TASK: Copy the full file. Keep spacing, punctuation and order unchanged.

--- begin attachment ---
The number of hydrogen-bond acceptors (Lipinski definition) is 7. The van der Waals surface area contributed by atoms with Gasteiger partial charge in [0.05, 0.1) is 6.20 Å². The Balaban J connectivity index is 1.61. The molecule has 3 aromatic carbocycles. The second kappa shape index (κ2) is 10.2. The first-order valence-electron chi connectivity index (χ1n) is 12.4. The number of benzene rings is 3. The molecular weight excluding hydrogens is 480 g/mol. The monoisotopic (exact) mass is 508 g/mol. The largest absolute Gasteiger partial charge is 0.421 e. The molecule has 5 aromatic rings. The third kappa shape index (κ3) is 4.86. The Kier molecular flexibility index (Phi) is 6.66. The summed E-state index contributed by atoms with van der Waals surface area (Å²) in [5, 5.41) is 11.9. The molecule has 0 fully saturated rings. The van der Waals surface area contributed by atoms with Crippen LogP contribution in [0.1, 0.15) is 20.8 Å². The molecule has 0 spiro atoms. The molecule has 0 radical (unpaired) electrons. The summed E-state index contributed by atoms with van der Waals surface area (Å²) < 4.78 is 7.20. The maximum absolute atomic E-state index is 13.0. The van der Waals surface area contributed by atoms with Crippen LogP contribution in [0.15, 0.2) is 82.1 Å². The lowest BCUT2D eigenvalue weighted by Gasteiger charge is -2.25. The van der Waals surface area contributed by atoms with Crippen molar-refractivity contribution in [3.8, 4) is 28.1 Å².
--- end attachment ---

The number of hydrogen-bond acceptors (Lipinski definition) is 7. The van der Waals surface area contributed by atoms with Gasteiger partial charge in [0.05, 0.1) is 6.20 Å². The Balaban J connectivity index is 1.61. The molecule has 3 aromatic carbocycles. The second kappa shape index (κ2) is 10.2. The first-order valence-electron chi connectivity index (χ1n) is 12.4. The number of benzene rings is 3. The molecular weight excluding hydrogens is 480 g/mol. The monoisotopic (exact) mass is 508 g/mol. The largest absolute Gasteiger partial charge is 0.421 e. The molecule has 5 aromatic rings. The third kappa shape index (κ3) is 4.86. The Kier molecular flexibility index (Phi) is 6.66. The summed E-state index contributed by atoms with van der Waals surface area (Å²) in [5, 5.41) is 11.9. The molecule has 0 fully saturated rings. The van der Waals surface area contributed by atoms with Crippen LogP contribution in [0.1, 0.15) is 20.8 Å². The molecule has 0 spiro atoms. The molecule has 0 radical (unpaired) electrons. The summed E-state index contributed by atoms with van der Waals surface area (Å²) < 4.78 is 7.20. The maximum absolute atomic E-state index is 13.0. The van der Waals surface area contributed by atoms with Crippen LogP contribution in [0.15, 0.2) is 82.1 Å². The lowest BCUT2D eigenvalue weighted by Gasteiger charge is -2.25. The van der Waals surface area contributed by atoms with Crippen molar-refractivity contribution in [3.8, 4) is 28.1 Å².